They are taken to a mental institution, place under the supervision of a therapist, Dr. Ellie Staple (Sarah Paulson). The men are placed in cells fashioned to exploit their weaknesses, water for David and a strobe light that forces a personality change for Kevin. Also, in custody is David’s archnemesis, Elijah Price (Samuel L. Jackson). His superpower is an extremely high level of intelligence and uncanny predilection to plan and execute mass murder. At this point, the story slips into a psychological thriller with Dr. Staple playing mind games with her three captives. She presses David and Kevin into doubting themselves, convincing them that their abilities are not real. Considering this movie was written and directed by Mr. Shyamalan, the audience is understandably waiting for the tension building misdirection. This is the basis for the cumulation of factors that lead to the film missing its mark. The sensation created with the audience is akin to walking into a Halloween haunted house. No matter how frightening the features might be the heightened anticipation mitigates it. At this point in his career, Mr. Shyamalan is attempting to continue his comeback necessitated by movies like ‘The Village,’ ‘Lady in the Water’ and ‘The Happening.’ The critical and fan turnaround began with the precursor and second part of this trilogy, ‘Split.’ Dr. Staple is too aggressive and determined to convince the three they are delusional to be consistent with the clinical progression of diagnosis and treatment. The doctor started with an irrevocable conclusion proceeding to coerce her patients. This telegraphs the twist at the conclusion too early and overtly to be consistent with a genre classification of ‘suspense/thriller.’
Considering the facility is a secured institution for the criminally insane it is peculiar that the trio\of inmates were permitted, visitors, Elijah’s mother (Charlayne Woodard) and a survivor of the Beast’s original rampage, Casey Cooke (Anya Taylor-Joy). This visitation is little more than a plot contrivance to bind the films together with cast members from the previous two movies. While this is a necessary aspect of concluding a trilogy but the pervading sense for the audience is forced and their initial attempt to help Elijah and Kevin respectively quickly failed. The central storyline exhibited some signs of stagnating until the filmmaker utilizes a tried and true direction, have the evil mastermind throw a wrench into the plan. When dealing with the villainous archetype is it is a certainty that they a plotting something and their machinations are well conceived and expertly executed. With his preternatural intellect and ability to correlate data, Elijah determined correctly that the doctor intended to lobotomize him using the surgical laser.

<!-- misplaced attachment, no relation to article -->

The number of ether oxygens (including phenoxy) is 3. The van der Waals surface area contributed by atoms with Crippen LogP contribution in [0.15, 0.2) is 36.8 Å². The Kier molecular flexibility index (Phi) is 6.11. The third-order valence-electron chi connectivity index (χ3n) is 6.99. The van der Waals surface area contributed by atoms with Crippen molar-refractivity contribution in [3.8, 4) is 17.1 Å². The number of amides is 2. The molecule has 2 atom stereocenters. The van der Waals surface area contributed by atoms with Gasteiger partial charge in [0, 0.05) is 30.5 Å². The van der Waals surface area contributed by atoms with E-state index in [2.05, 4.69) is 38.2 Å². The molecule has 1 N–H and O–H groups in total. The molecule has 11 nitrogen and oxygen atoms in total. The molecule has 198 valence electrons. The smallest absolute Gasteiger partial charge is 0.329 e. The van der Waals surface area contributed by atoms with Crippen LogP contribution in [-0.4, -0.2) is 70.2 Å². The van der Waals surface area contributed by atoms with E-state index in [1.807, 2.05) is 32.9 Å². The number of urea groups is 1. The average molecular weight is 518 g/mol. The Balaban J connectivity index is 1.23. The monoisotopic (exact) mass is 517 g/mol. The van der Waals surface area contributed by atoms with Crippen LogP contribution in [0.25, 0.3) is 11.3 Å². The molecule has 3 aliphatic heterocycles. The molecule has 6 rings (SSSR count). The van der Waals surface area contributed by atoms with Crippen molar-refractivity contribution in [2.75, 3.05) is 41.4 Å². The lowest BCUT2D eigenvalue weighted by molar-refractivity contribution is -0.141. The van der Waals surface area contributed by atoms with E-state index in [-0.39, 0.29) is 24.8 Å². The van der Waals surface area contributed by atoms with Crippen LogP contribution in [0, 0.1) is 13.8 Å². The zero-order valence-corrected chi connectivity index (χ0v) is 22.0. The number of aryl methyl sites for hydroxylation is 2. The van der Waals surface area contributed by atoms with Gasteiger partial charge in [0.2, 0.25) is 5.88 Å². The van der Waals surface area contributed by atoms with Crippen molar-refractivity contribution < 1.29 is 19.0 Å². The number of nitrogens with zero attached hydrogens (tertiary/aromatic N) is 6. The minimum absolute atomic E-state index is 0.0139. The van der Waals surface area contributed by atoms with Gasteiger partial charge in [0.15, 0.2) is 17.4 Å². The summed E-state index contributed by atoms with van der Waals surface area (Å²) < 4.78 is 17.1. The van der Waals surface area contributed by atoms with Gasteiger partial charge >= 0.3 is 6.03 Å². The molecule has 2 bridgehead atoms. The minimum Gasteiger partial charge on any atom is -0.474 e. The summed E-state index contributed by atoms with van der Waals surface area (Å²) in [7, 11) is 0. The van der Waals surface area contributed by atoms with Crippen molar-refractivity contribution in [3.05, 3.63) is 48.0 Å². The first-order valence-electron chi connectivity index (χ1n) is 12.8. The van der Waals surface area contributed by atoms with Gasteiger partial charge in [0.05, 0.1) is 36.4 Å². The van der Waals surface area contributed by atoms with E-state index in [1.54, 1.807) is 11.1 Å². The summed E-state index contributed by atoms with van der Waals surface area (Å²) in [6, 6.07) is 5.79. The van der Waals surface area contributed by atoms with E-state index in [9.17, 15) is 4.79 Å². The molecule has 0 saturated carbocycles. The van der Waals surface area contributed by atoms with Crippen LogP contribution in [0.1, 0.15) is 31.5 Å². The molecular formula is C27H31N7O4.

Upon determining the doctor’s plans, Elijah what determines the doctor’s plans. The doctor plans to lobotomize Elijah with a laser, overkill for a century-old procedure. Of course, Elijah is aware and managed to disable the device. Cinemasins would increment their counter for how easily the convicted criminal and known genius gained access to the device and whatever tools necessary to seamlessly disable it. Elijah immediately arranges to set the Beast and David against each other. Elijah intends to arrange circumstance so that a battle royal televised during a highly public event. Mr. Shyamalan demonstrated cinematic acumen by not dragging out the story with another change in venue and the associated cost of set design. The better choice was made to remain just outside the institution. Despite the narrative shortcomings of the movie admittedly the dénouement is a satisfying combat sequence between two powered foes. An ultimate solution is a form of Deus ex machina, far too pat. The ultimate reveal =, as mentioned, is anticlimactic and disappointing, particularly after such a rousing fight sequence. Mr. Shyamalan is regaining his status as a master of suspense but is not there yet and may never rise back to his initial ranking.